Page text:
An circulant matrix is defined by parameters, the elements in the first row, and each subsequent row is a cyclic shift forward of the one above:

Circulant matrices have the important property that they are diagonalized by the discrete Fourier transform matrix

which satisfies , so that is a unitary matrix. ( is a Vandermonde matrix with points the roots of unity.) Specifically,

Hence circulant matrices are normal (). Moreover, the eigenvalues are given by ,

Note that one particular eigenpair is immediate, since .

The factorization (1) enables a circulant linear system to be solved in flops, since multiplication by can be done using the fast Fourier transform.

A particular circulant matrix is the (up) shift matrix , the version of which is

It is not hard to see that

Since powers of commute, it follows that any two circulant matrices commute (this is also clear from (1)). Furthermore, the sum and product of two circulant matrices is a circulant matrix and the inverse of a nonsingular circulant matrix is a circulant matrix.

One important use of circulant matrices is to act as preconditioners for Toeplitz linear systems. Several methods have been proposed for constructing a circulant matrix from a Toeplitz matrix, including copying the central diagonals and wrapping them around and finding the nearest circulant matrix to the Toeplitz matrix. See Chan and Ng (1996) or Chan and Jin (2017) for a summary of work on circulant preconditioners for Toeplitz systems.

An interesting circulant matrix is `anymatrix('core/circul_binom',n)`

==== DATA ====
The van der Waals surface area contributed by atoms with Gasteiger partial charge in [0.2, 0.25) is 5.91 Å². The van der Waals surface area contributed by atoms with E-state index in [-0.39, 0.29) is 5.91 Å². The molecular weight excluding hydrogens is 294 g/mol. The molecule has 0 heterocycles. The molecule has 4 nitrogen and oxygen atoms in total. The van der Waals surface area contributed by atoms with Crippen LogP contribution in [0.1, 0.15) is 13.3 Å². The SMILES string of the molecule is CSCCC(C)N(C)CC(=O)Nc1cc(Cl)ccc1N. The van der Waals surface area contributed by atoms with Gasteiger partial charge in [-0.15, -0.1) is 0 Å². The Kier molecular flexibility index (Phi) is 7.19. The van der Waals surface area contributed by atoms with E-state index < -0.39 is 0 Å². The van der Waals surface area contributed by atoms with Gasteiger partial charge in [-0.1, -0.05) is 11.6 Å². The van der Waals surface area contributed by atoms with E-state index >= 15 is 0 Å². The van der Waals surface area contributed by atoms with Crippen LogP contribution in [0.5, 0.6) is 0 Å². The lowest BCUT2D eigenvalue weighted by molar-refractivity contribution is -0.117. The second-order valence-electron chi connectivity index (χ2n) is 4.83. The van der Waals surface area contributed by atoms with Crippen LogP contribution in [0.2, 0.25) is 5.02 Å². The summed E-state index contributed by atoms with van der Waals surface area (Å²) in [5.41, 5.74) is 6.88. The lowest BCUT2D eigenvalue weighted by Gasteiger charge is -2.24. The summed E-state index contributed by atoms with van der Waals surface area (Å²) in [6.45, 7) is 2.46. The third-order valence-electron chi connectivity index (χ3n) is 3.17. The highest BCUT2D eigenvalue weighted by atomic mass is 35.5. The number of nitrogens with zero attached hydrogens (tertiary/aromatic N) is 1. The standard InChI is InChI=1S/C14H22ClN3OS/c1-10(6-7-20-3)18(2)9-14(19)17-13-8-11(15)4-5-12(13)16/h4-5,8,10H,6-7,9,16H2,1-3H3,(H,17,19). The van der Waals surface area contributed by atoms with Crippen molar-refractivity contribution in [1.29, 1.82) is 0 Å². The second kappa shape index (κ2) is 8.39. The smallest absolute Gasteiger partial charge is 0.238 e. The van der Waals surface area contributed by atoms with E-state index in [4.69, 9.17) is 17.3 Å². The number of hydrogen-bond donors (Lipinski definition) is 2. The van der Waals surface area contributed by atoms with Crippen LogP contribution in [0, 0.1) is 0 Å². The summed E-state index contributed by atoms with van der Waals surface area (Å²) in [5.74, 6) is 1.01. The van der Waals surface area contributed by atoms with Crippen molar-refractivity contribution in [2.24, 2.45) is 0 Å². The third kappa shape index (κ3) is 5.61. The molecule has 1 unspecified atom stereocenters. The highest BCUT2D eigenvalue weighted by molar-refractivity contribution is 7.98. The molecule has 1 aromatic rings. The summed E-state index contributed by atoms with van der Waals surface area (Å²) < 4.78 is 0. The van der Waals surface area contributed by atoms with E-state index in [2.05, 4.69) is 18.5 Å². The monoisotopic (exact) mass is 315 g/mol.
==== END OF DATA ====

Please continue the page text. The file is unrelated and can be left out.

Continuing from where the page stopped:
in the Anymatrix collection, which is the circulant matrix whose first row has th element . The eigenvalues are , , where . The matrix is singular when is a multiple of 6, in which case the null space has dimension 2. Example:

>> n = 6; C = anymatrix('core/circul_binom',n), svd(C) C = 1 6 15 20 15 6 6 1 6 15 20 15 15 6 1 6 15 20 20 15 6 1 6 15 15 20 15 6 1 6 6 15 20 15 6 1 ans = 6.3000e+01 2.8000e+01 2.8000e+01 1.0000e+00 2.0244e-15 7.6607e-16

## Notes

A classic reference on circulant matrices is Davis (1994).

## References

- Raymond Chan and Michael Ng, Conjugate Gradient Methods for Toeplitz Systems, SIAM Rev. 38(3), 427–482, 1996.
- Raymond Chan and Xiao-Qing Jin, An Introduction to Iterative Toeplitz Solvers, Society for Industrial and Applied Mathematics, Philadelphia, PA, USA, 2007.
- Philip Davis, Circulant Matrices, Second edition, Chelsea, New York, 1994.
- Nicholas J. Higham and Mantas Mikaitis, Anymatrix: An Extendable MATLAB Matrix Collection, Numer. Algorithms, 90:3, 1175-1196, 2021.

This article is part of the “What Is” series, available from https://nhigham.com/category/what-is and in PDF form from the GitHub repository https://github.com/higham/what-is.